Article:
Interview with Geoff Norcott

Geoff Norcott takes some time to talk to Voice about the show, inspirations, and to give advice to young people.

Interview with Geoff Norcott

Could you first introduce yourself to the reader?

I am Geoff Norcott. Depending on who you believe I'm either swimming against the tide of left-wing views in comedy, or deliberately winding people up to get coverage.

How would you describe your show?
It's about being right of centre but trying to be a good person - however I want this year's show to have a lighter touch. My rule about political comedy is you only get to spout partially informed bollocks if you have a joke at the end of it. Preferably two.

Why do you want to perform at Edinburgh Festival Fringe?
It's the greatest arts festival in the world. That's what they say isn't it? I haven't been to any other arts festivals anywhere but that's the exact sort of jingoism that made me vote Leave.

What differentiates it from other festivals?
I don't know. I'd guess most other festivals don't have the punters sun-bathing in a beer garden one minute than cowering in a cagool five minutes later.

Do you think the Fringe has changed over the years? If so, how? Are these changes positive or negative?
Other than getting bigger it's stayed fairly similar. One thing that always bugs me about the festival is there's a lot of focus in diversity on stage, but the audience is so unrelentingly white and middle-class. I'd love to know how they plan to reach out beyond those demographics. It makes sense on a moral and commercial basis.

What first motivated you to enter the industry? Who were your inspirations?
I just fell into it. My inspirations then were Ricky Gervais and Dave Allen. I still love those two but now I'd say the likes of Bill Burr, Louis CK and Hannibal Buresss.

If you didn't have your current job, what would you probably be doing?
Teaching. The students didn't bother me, it was the staff room I found unbearable - with all the moaning and back-biting. I must've been the only teacher who couldn't wait to leave the staff room and get back in front of some thirteen-year-old shit-heads.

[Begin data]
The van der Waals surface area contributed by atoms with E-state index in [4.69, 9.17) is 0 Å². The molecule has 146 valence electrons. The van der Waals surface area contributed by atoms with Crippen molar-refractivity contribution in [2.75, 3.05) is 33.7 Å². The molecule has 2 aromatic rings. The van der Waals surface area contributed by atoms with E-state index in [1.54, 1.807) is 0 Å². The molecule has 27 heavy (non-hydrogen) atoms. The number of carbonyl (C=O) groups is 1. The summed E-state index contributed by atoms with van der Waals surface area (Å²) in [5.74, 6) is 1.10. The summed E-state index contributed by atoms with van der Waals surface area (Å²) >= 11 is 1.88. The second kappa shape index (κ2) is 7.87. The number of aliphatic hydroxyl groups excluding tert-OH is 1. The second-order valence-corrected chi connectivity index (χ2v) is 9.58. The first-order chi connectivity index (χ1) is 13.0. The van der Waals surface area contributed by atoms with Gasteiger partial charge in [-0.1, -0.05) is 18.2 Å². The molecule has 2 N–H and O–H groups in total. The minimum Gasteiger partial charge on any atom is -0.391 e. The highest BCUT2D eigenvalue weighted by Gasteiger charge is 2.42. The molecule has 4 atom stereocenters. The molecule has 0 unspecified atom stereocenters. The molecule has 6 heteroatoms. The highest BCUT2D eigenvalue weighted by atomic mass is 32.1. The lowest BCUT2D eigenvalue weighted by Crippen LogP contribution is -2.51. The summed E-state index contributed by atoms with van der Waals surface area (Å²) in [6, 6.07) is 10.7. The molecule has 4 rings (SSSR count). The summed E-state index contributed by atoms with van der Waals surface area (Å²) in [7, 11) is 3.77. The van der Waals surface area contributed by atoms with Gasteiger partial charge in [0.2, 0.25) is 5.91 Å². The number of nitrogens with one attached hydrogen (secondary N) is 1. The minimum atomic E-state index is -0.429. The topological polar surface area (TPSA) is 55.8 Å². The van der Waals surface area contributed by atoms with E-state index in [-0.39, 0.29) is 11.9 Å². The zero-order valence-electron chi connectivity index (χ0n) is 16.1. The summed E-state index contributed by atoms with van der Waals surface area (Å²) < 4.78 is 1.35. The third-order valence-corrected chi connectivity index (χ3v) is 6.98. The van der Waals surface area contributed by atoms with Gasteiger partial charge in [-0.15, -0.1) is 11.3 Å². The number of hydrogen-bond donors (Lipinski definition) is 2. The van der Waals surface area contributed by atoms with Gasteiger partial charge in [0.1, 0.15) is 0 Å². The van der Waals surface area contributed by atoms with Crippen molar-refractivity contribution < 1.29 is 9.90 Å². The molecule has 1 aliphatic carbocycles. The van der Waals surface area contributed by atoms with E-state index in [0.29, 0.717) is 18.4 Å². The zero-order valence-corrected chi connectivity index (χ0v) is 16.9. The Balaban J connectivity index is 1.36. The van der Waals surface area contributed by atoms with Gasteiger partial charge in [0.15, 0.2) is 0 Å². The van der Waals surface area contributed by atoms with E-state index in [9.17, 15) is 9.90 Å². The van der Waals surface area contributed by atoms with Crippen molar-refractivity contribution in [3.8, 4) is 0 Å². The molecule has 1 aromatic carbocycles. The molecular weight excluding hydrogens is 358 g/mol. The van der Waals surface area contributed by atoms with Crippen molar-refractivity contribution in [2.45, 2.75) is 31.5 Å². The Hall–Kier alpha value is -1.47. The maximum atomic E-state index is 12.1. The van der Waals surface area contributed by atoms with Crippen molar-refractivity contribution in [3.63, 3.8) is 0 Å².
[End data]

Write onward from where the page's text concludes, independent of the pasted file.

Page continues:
If you could have any job in the world, what would it be?
Superstar DJ. I just want to be Eric Prydz to be honest. I saw him in May in front playing credible house music to 15000 people. I've never seen anyone leave a comedy gig with the look his punters had on their face (however people at comedy are way less likely to be on ketamine).

What is your earliest childhood art memory?
My mum playing opera while she did the housework.

On the council estate we lived on it's fair to say she was unconventional.

Do you ever feel any pressure to be a social commentator, or constantly update material to respond to events?
It's an intrinsic part of what I do. However, I don't feel political comics need to stay in that dry world the whole time. In this year's show the coalition with the DUP got me thinking about homophobia and the predominance of my gay men in my social circle. When I mentioned that on stage it seemed to surprise people, so I've developed a bit around that.

Equally, do you think there has been a shift in public sentiment that has affected your work?
I think the 2015 general election was a watershed moment. It was the first time that echo chambers pulled the rug on people's expectations.

Brexit was bigger, but that was a precursor for electoral surprises.

Describe the last year in 5 words or less?
Your grandkids will study it.

If you could work with anybody, from any point in history, who would you pick and why?
Dave Allen. Very few comics can tick over at such a low tempo but get such big belly laughs. You get the impression he could've done his set on a Lilo.

Why would a performer opt to do either a ticketed event or participate in the free fringe? What are the benefits and limitations of both?
For me I have to be ticketed. While I respect the free fringe, knowing that people have parted with money in advance makes me work my arse off.

Also I did a collection one year. It's pretty tough going when you've slogged your guts out and people are dropping polo mints into your bucket.

What advice would you give to someone who wants to take a show up to the fringe?
You have to do it for a whole month, so make sure the show has jokes.

When and where can people see your show?
Underbelly Wee Coo, George Square 18:40 (Not 14th or 16th)

And where can people find, follow and like you online?

Geoff Norcott: Right Leaning but Well Meaning is performing at the Underbelly Wee Coo at 18:40 until the 27 th August. For tickets and more information visit the Ed Fringe website.


Tom Inniss

Tom Inniss Voice Team

Tom is the Editor of Voice. He is a politics graduate and holds a masters in journalism, with particular interest in youth political engagement and technology. He is also a mentor to our Voice Contributors, and champions our festivals programme, including the reporter team at the Edinburgh Festival Fringe..

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